As many economic commentators have said recently, we live in interesting and in many respects, unchartered times, for this reason it is a difficult time to be predicating future property market trends and the changing demands being placed upon those responsible for corporate real estate decisions.
Renewed global economic turbulence generated in large part by sovereign debt problems in the Eurozone continue to impact the corporate environment making occupiers reluctant to take relocation decisions.
However, there are signs of more optimism within the commercial property sector with Leeds as a regional centre showing positive signs of this more optimistic outlook.
For example, take up for 2011 for Leeds City Centre offices was just below 400,000 sq ft, a dramatic improvement from the 2010 level of 280,000 sq ft against this background, some limited development activity has re-emerged, there are some speculative schemes being looked at again. With the lack of development activity over the last 3 years, there is a generally held view that the City will see a shortage of quality Grade A space over the next year or two.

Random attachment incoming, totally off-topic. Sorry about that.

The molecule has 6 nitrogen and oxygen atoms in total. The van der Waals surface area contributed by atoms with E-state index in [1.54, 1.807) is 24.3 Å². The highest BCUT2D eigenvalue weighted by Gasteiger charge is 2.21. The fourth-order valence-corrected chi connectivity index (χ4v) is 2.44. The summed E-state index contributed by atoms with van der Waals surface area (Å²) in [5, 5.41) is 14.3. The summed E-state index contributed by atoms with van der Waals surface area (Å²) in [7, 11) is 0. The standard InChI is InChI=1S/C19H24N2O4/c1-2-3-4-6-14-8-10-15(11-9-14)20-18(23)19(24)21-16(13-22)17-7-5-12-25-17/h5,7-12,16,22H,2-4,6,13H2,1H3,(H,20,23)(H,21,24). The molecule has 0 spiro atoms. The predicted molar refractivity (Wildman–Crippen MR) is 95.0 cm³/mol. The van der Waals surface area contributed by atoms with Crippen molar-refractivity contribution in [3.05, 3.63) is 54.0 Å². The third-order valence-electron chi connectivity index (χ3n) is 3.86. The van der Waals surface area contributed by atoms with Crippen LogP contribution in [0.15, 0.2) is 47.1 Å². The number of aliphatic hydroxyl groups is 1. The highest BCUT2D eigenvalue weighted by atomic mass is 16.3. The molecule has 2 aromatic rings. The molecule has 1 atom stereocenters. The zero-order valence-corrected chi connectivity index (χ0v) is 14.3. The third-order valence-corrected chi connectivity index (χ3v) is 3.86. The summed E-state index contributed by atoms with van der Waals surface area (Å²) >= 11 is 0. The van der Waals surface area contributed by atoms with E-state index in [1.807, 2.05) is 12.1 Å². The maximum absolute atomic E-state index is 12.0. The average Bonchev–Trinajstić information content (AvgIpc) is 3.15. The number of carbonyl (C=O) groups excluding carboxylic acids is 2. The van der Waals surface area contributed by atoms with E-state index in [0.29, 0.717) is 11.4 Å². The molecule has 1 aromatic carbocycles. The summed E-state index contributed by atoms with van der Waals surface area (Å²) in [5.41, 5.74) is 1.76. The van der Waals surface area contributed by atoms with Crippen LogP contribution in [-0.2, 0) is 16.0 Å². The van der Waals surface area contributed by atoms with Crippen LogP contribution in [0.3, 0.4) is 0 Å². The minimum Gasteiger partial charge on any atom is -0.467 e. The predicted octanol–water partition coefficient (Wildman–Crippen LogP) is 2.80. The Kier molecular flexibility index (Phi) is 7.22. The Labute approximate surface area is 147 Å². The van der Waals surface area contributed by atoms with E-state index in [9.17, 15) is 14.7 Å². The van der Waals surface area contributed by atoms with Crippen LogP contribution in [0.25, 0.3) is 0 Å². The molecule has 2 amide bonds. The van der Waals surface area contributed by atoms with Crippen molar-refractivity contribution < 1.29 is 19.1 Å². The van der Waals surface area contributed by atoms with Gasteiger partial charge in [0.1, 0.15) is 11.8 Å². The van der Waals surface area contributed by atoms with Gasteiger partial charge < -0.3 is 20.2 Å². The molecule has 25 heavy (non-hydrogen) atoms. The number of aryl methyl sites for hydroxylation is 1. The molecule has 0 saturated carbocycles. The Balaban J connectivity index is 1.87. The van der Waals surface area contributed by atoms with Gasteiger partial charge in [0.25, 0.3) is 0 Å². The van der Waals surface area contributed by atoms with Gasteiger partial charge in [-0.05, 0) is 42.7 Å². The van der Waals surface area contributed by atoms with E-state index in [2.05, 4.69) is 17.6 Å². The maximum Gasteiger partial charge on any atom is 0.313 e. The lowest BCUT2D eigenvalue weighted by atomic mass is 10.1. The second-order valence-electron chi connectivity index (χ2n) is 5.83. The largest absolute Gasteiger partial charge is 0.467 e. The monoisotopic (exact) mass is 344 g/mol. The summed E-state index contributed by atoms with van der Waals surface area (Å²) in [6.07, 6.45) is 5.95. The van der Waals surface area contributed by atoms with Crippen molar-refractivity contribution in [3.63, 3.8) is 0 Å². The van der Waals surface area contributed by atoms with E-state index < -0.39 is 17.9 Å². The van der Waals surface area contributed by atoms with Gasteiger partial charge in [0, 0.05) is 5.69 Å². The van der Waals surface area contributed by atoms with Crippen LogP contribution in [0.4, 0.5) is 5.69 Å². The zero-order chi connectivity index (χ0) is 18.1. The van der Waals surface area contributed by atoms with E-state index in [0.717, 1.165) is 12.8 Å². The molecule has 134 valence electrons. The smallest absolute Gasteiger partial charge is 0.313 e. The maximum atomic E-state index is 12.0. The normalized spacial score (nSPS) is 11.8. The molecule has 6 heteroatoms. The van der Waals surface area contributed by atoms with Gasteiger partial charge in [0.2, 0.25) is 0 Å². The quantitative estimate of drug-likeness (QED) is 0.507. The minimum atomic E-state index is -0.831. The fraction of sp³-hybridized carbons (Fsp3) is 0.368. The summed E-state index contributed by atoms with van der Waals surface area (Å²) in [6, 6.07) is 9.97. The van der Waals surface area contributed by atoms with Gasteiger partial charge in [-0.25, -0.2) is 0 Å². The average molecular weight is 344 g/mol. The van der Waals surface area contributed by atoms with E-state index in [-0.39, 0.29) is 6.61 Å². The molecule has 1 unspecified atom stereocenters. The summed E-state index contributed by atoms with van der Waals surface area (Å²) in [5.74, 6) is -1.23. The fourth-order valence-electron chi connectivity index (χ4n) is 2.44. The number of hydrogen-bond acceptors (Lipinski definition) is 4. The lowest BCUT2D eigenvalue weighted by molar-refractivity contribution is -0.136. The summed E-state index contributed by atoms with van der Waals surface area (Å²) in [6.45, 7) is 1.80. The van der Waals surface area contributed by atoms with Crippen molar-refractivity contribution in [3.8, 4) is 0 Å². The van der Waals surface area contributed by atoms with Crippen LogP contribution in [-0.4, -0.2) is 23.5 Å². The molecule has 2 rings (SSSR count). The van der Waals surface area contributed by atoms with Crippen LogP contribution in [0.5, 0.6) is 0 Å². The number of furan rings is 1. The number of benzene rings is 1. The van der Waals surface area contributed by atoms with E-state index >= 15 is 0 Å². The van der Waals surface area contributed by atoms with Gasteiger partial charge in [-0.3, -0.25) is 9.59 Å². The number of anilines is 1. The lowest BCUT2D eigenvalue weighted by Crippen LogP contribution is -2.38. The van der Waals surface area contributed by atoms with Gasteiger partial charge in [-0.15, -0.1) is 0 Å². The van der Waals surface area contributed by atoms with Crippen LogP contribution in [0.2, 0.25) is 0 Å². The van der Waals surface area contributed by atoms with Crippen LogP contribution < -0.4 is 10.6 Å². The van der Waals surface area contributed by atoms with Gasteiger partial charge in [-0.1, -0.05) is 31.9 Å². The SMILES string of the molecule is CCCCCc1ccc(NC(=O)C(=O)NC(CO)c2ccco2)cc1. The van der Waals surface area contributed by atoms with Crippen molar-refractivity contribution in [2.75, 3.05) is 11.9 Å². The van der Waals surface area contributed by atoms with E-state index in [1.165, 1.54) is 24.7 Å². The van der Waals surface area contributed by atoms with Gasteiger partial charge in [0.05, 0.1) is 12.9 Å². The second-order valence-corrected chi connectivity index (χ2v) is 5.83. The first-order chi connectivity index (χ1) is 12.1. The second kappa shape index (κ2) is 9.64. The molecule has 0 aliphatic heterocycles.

Leeds remains an important transport hub and for this reason the industrial market has remained robust throughout the recession with rental levels and investment yields for prime space proving to be resilient to falls in other regions.
In terms of investment activity continuing low bank base rates and virtual zero returns for money on deposit have fuelled investor demand for quality commercial real estate and we believe this is set to continue throughout the remainder of 2012 despite the lack of appetite from the banking sector to finance commercial property acquisition.
In summary, whilst predictions are always dangerous, we believe there are reasons to be optimistic about the short and medium term prospects for commercial property with occupier demand improving gradually against a background of limited supply due to a lack of speculative development over recent years, helping to keep rental levels certainly in respect of prime stock from falling.